Anonymous said...

It was probably wine mixed with water, Peter.
But if you're saying husbands and wives should work together in ministry teams, you'll find the Diocese of Sydney agreeing with you, and well ahead of the game on this one. What you will not find in NT times (or for centuries after) is a woman on her own heading a mixed congregation. You will find abesses of nuns, of course, in later centuries.

Gary

Tim Chesterton said...

Perhaps the reason modern evangelicals are not obsessed with Reformation theology is that we are discipling 21st century people, not 16th century people. One of the mottos of the Reformation was 'Ecclesia Semper Reformanda'. I think our reformers would have been horrified to think that 500 years later we would be seeing their theology as an infallible fixed point. They would be encouraging us to go back to the Bible and test everything according to the teaching of Jesus and his apostles.

Tim Chesterton said...

What you will not find in NT times (or for centuries after) is a woman on her own heading a mixed congregation. You will find abesses of nuns, of course, in later centuries.

Actually, in the NT you won't find anyone on their own leading a mixed congregation. Leadership in NT times was always shared ('they appointed 'elders' in each church' etc. etc.).

Peter Carrell said...

It would be good to hear, Gary, what the reason is that women may not lead a mixed congregation, given that men are permitted to do so.

Are women intrinsically devious, seductive, or generally mischievous? What is it that they don't have which men do have which enables us to rationally inhibit them from leading mixed congregations?

Bryden Black said...

Re my much earlier comment above about the how vs. the principle itself: see now this good article by someone on the ground, who actually knows -

http://anglicanink.com/article/liberal-member-synod-explains-his-no-vote-women-bishops

Speaks for itself, I suggest.

Anonymous said...

The NT sees pastors as fathers of their congregations; that's how Paul saw his role to the churches he established. The NT also sees Christian husbands as providing a kind of spiritual covering to their wives and families. Things can be difficult when the husband isn't a Christian - think of that doughty woman Monica!
The NT (in the Pastoral Epistles) sees older women as having spiritual responsibility for younger women.
Men need to be very careful in pastoring women, because relationships can be very complex and open to abuse. In my experience, men are usually more devious, seductive and mischievous than women.
When a church is feminized, men vote with their feet.

Gary

Peter Carrell said...

Hi Gary

Paul clucked over his congregations like a mother hen as well!

That spiritual covering (e.g. 1 Corinthians 7) seems to extend from believing women to their unbelieving husbands.

Nothing you say prohibits the thought of a single women with neither husband nor father leading in the church!

I agree that the church needs to take care to become "feminized". My own experience of parish ministry is that some male ministers like to surround themselves with women in leadership and the parish can lurch in that feminized direction; and some women like to surround themselves with men in leadership and the parish has a masculine feel!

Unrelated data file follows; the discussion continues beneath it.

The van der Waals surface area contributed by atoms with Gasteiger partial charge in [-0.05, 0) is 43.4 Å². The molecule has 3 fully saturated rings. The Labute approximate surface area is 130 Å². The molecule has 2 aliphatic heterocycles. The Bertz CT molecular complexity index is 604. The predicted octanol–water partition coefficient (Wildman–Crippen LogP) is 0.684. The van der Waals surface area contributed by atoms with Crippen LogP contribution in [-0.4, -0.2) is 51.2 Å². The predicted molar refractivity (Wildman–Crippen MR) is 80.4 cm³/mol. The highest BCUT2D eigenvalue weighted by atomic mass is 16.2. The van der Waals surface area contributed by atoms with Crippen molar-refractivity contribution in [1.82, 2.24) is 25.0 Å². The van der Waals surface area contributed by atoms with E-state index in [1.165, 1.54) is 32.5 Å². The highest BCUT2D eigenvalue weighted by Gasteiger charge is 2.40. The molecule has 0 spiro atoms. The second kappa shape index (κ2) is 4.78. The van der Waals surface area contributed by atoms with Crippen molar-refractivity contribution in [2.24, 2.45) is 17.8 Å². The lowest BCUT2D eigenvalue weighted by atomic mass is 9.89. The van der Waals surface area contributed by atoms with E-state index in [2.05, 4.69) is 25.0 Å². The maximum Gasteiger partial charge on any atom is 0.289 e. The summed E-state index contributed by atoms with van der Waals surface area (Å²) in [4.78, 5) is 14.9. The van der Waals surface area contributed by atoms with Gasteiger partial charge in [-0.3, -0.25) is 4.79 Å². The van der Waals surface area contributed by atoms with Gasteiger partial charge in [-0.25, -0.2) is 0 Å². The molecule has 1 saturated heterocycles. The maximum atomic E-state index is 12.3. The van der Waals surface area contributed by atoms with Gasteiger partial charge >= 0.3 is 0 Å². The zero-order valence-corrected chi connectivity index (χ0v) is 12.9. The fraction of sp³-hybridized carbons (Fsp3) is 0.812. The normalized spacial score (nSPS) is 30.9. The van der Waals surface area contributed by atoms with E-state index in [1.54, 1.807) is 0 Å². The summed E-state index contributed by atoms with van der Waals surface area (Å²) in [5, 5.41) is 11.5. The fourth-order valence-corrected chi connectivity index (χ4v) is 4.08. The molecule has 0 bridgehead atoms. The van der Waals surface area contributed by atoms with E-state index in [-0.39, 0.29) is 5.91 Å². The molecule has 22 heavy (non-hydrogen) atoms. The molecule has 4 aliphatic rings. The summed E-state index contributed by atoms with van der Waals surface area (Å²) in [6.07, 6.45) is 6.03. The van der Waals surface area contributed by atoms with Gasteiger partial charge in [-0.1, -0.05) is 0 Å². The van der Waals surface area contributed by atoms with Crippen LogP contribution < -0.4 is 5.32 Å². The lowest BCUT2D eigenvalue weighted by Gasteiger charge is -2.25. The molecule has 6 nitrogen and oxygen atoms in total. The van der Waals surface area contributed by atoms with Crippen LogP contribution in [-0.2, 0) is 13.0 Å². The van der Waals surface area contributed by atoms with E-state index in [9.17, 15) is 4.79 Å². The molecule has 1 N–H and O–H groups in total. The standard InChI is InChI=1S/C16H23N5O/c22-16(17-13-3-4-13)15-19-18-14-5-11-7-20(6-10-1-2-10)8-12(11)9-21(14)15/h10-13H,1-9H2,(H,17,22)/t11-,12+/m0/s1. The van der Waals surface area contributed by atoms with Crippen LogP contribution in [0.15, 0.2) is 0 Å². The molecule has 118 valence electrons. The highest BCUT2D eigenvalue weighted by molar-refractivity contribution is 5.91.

A recent point made here, that in the NT people led together not singly is important: a mixed gender staff/leadership team should cover the bases. There is no reason for the team leader to be drawn from one gender only.

MichaelA said...

Bryden Black, that is a good reference, to the article by a member of CofE General Synod who supports women bishops but nevertheless voted against the measure. Here is a link to it in its original publication in the UK Independent: http://www.independent.co.uk/voices/comment/why-i-voted-no-to-women-bishops-8340833.html

Those who would like to see women bishops in CofE need to seriously think about this man's points, particularly about how they have largely contributed to their own defeat.

carl jacobs said...

Bryden Black

An interesting article. If the attitude of the author had predominated among the majority, then there wouldn't have been a conflict. But his article is the exception that proves the rule. His article is basically an argument justifying his vote to his own allies. And he admits it will not be well-received.

The CoE could have had women bishops already. All it needed to do was carve out a legal structure for traditionalists. But that idea was anathema. Why? Several reasons.

1. Because waaaay too many viable churches with viable finances would have ended up in the traditionalist structure. The majority wanted access to that money.

2. Because the majority feared the Traditionalist churches would flourish. All the talk about the inevitable decline of the traditionalist position is whistling past the graveyard. The majority actually fears it would grow. In a sense, this would become a Gamaliel test that could be neither denied or ignored.

3. Because the majority realized that parishes would require the ability to choose which side to join. The 'majority side' would have collected every liberal advocate for every liberal religious nostrum known to man. The constant doctrinal turmoil would have deprived it of gravity and seriousness. There would have been a constant outflow of laity to the traditionalist side with its stability and orthodoxy. Only the equivalent of a ecclessial "Berlin Wall" could have stooped it, and how could that have been implemented? The laity could just walk out the door to the church down the street.